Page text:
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Renee Richards

tennis player

Alias: She was born as name of Richard Raskin.
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Bio Renée Richards is an American ophthalmologist, author and former professional tennis player. In 1975, Richards underwent sex reassignment surgery. She was denied entry into the 1976 US Open by the United States Tennis Association, citing an unprecedented women-born-women policy. She disputed the ban, and the New York Supreme Court ruled in her favor in 1977. This was a landmark decision in favor of transsexual rights. Through her fight to play tennis as a woman, she challenged gender roles and became a role model and spokesperson for the transgender community.

Richards was born Richard Raskind on August 19, 1934 in New York City, and was raised, as she put it, as "a nice Jewish boy". Richard grew up in an all-American home in Forest Hills Queens in New York City. Richards' father, David Raskind, was an orthopedic surgeon, and her mother was one of the first female psychiatrists in the United States in addition to being a professor at Columbia University. Because of her parents' career choices, it was expected that she would go to medical school as well. Her sister, Josephine, was a tomboy when they were young and was never very accepting of the choices that Renée made for herself; she still continues to refer to Renée as "he" and "my brother".

Richard married model Barbara Mole in June 1970. They were divorced in 1975. Richards' son, Nicholas Raskind, was born in 1972 and has never really forgiven Renée for leaving when he was a child. Nicholas has developed addiction problems and has struggled to hold down a job, and Renée feels as though it is her fault

She attended Horace Mann School and excelled as the wide receiver for the football team, the pitcher for the baseball team, and on the tennis and swim teams. Her baseball skills even got her scouted by the New York Yankees, but she decided to focus on tennis.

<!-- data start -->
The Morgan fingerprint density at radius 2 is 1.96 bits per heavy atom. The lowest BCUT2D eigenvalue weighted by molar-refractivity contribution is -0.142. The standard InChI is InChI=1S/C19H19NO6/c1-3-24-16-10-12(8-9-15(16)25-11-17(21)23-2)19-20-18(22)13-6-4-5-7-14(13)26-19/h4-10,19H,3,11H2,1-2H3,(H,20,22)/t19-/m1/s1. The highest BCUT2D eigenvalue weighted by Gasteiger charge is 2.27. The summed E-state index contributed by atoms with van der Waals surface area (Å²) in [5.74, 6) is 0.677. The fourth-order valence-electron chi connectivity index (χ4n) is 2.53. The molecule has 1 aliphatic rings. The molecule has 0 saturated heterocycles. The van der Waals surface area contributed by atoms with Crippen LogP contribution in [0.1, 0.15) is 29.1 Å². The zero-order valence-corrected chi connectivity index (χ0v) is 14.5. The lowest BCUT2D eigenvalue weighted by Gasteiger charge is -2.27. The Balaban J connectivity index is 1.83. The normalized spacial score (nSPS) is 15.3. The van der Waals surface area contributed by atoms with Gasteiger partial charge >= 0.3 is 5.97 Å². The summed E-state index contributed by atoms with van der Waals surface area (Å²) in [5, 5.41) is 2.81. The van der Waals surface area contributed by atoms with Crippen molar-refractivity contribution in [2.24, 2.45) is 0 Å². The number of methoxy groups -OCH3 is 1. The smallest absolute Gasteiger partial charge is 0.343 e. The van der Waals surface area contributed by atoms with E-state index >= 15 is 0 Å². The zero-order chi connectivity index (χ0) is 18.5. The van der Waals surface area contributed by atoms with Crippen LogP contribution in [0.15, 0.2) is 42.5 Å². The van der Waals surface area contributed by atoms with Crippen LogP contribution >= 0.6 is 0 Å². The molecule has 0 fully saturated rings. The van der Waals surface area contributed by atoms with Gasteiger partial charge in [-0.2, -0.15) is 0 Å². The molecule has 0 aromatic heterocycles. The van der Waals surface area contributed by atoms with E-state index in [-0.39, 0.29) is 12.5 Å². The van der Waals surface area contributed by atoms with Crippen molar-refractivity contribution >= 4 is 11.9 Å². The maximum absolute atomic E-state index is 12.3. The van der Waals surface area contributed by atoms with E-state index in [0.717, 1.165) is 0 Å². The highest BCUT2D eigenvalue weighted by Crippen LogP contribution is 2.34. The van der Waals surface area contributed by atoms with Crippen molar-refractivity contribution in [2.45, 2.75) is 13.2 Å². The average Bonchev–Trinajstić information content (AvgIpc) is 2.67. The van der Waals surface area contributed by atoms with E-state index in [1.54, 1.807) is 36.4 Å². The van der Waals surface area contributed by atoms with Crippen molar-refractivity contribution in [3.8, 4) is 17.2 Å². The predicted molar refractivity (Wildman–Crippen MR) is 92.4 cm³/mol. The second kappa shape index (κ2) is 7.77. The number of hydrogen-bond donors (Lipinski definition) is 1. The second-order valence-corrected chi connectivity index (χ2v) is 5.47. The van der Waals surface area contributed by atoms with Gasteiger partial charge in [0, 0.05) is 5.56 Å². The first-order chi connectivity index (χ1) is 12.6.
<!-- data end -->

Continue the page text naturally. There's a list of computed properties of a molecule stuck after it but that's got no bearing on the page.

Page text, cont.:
After high school she attended Yale University where she was captain of the Men's Tennis team. She was considered by some to be one of the best college tennis players in the country. After graduating from Yale she then went to the University of Rochester Medical Center where she specialized in ophthalmology. She graduated from Rochester in 1959 and then served a two-year internship at Lenox Hill Hospital in New York. After her internship she served two years of residency at the Manhattan Eye, Ear and Throat Hospital in New York. She played competitive tennis for a while and during the time in which she was moonlighting she was ranked sixth out of the top 20 males over 35. After her internship and residency, she joined the United States Navy to continue her medical training and played tennis for the Navy during her time there. While playing for the navy she won both the singles and doubles at the All Navy Championship. During this time she was ranked as high as fourth in the region. She had a very lethal and recognizable left hand serve that followed her everywhere and later led to the discovery of Renée.

Beginning sometime during college Raskind began cross-dressing, which at the time was considered to be a perversion and transsexualism was classified as a form of insanity. Raskind named the female alter ego Renée, which is French for reborn. Raskind's struggle with sexuality created sexual confusion, depression, and suicidal tendencies. Raskind began seeing Dr. Charles Ihlenfeld who specialized in endocrinology, transsexualism, and sexual reassignment. Upon seeing Dr. Ihlenfeld Raskind began getting hormone injections with the long-term hope for a life change. In the mid-1960s Raskind traveled in Europe dressed as a woman, intending to go to North Africa to see Georges Burou, a famous gynecological surgeon at Clinique Parc in Casablanca, Morocco, regarding sex reassignment surgery; however, Raskind ultimately decided against it and returned to New York. There, Raskind married a woman, Barbara, whom she divorced after five years of marriage and together they had one son. In the early 1970s, Raskind again decided to undergo sex reassignment and was referred to surgeon Roberto C. Granato, Sr., by Harry Benjamin, successfully transitioning in 1975. After hormone treatment, extensive psychological counseling, and sex reassignment surgery, Renée finally became a reality. After surgery, Renée went to Newport Beach, California and started working as an ophthalmologist with another doctor.